I would like to point out that we should be able to support "multicast chains" via subclassing. Here's a sketch which should illustrate the general idea:

class MulticastForever extends Observable {

    constructor(subscriber) {
        // Maintain a list of subscribers and the source subscription
        this._listeners = new Map();
        this._subscription = null;
        super(subscriber);
    }

    subscribe(observer) {
        let sub = this._listeners.get(observer);

        if (this._subscription && sub)
            return sub;

        sub = {
            unsubscribe() {
                this._listeners.remove(observer);
                if (this._listeners.size === 0)
                    this._subscription.unsubscribe();
            }
        };

        this._listeners.set(observer, sub);

        if (!this._subscription) {

            this._subscription = super.subscribe({
                next(v) {
                    // TODO: Error handling
                    this._listeners.forEach(observer => observer.next(v));
                },
                error(e) {
                    // TODO: Error handling
                    this._listeners.forEach(observer => observer.error(e));
                },
                complete(v) {
                    // TODO: Error handling
                    this._listeners.forEach(observer => observer.complete(v));
                },
            });
        }

        return sub;
    }

}

Because of the way subclassing works in ES6 (and es-observable), when you call map or other methods on something like MulticastForever, you'll get a MulticastForever back.

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benlesh Nov 2, 2015

Honestly, the majority of the time with Observables, all you want is Unicast. (Cold)... and in reality I don't think it should even be thought of as "Multicast" and "Unicast" but more in terms of: 1 Producer -> 1 Consumers or 1 Producer -> N Consumers.

At the end of the day, an Observable is really a template for creating a Producer and pushing values to a Consumer. If a Producer already exists, you could wrap it in an Observable and it's magically 1 Producer -> N Consumers. Consider a shared web socket:

var socket = new WebSocket('ws://echo.websocket.org');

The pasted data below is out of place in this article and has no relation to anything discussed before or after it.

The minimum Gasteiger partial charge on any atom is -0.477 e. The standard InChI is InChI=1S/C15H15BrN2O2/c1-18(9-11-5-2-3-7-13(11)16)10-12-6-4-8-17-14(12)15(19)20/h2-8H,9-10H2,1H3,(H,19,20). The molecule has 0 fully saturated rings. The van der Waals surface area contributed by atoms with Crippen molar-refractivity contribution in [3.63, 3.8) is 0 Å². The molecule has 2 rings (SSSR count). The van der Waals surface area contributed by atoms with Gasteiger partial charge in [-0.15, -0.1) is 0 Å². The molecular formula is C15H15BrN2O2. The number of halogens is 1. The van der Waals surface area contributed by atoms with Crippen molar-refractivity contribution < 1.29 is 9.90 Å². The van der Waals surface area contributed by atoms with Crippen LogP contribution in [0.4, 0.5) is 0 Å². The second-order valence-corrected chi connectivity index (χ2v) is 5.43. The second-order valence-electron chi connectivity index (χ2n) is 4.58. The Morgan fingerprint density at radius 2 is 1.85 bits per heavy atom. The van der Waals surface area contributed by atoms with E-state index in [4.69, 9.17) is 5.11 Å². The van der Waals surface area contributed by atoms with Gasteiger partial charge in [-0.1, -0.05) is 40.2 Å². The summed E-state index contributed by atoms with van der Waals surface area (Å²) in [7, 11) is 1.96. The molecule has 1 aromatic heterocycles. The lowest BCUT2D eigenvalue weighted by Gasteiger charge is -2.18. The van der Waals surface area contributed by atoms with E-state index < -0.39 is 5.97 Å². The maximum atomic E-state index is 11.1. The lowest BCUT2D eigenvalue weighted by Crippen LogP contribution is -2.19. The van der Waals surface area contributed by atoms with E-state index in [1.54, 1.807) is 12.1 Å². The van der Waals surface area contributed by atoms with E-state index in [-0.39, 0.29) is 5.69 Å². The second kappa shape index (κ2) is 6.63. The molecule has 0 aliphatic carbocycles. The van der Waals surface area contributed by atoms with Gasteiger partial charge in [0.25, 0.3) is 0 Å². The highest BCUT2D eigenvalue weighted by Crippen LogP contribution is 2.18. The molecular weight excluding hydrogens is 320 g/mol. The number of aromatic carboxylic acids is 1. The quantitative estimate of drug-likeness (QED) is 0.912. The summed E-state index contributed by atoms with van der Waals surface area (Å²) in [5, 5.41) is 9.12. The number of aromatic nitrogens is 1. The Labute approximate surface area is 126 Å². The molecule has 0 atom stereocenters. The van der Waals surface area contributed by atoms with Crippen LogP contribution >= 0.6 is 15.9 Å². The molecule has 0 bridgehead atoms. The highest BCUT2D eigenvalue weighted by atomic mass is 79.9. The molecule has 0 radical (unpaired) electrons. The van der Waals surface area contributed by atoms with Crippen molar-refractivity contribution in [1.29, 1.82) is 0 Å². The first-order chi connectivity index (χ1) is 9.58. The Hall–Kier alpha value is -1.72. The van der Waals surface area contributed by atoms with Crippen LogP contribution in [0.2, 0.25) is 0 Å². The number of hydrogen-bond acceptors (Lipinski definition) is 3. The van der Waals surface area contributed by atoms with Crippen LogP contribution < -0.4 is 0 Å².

var messages = new Observable(observer => {
  socket.onmessage = ::observer.next;
  socket.onclose = (e) => {
    if(e.wasClean) {
      observer.complete();
    } else {
      observer.error(e);
    }
  };
  socket.onerror = ::observer.error;
});

In the above scenario, the socket is shared with all subscribers to the observable. That's really the simplest way to do it.

When you're talking about multicast observables, you're talking about using observables in more advanced ways (in order to leverage the set up and tear down processes to do things like connect the websocket or close it cleanly). I do this all the time, but it's not completely necessary.

benlesh commented Nov 2, 2015

Honestly, the majority of the time with Observables, all you want is Unicast. (Cold)... and in reality I don't think it should even be thought of as "Multicast" and "Unicast" but more in terms of: 1 Producer -> 1 Consumers or 1 Producer -> N Consumers.

At the end of the day, an Observable is really a template for creating a Producer and pushing values to a Consumer. If a Producer already exists, you could wrap it in an Observable and it's magically 1 Producer -> N Consumers. Consider a shared web socket:

var socket = new WebSocket('ws://echo.websocket.org');

var messages = new Observable(observer => {
  socket.onmessage = ::observer.next;
  socket.onclose = (e) => {
    if(e.wasClean) {
      observer.complete();
    } else {
      observer.error(e);
    }
  };
  socket.onerror = ::observer.error;
});

In the above scenario, the socket is shared with all subscribers to the observable. That's really the simplest way to do it.

When you're talking about multicast observables, you're talking about using observables in more advanced ways (in order to leverage the set up and tear down processes to do things like connect the websocket or close it cleanly). I do this all the time, but it's not completely necessary.

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benlesh Nov 2, 2015

Another thing to think about is Observables are analogous to Functions.

Anything you can do with a Function you can do with an Observable. If Observables become multicast-only, that's not necessarily true. Functions, by default, execute some logic and return a value to a user, and/or create some side effects, once per call. Observables can model that. Functions could be written to share that logic per N calls, as can Observables.

... I read that and it looks like babbling, haha.. Does it make sense?

benlesh commented Nov 2, 2015

Another thing to think about is Observables are analogous to Functions.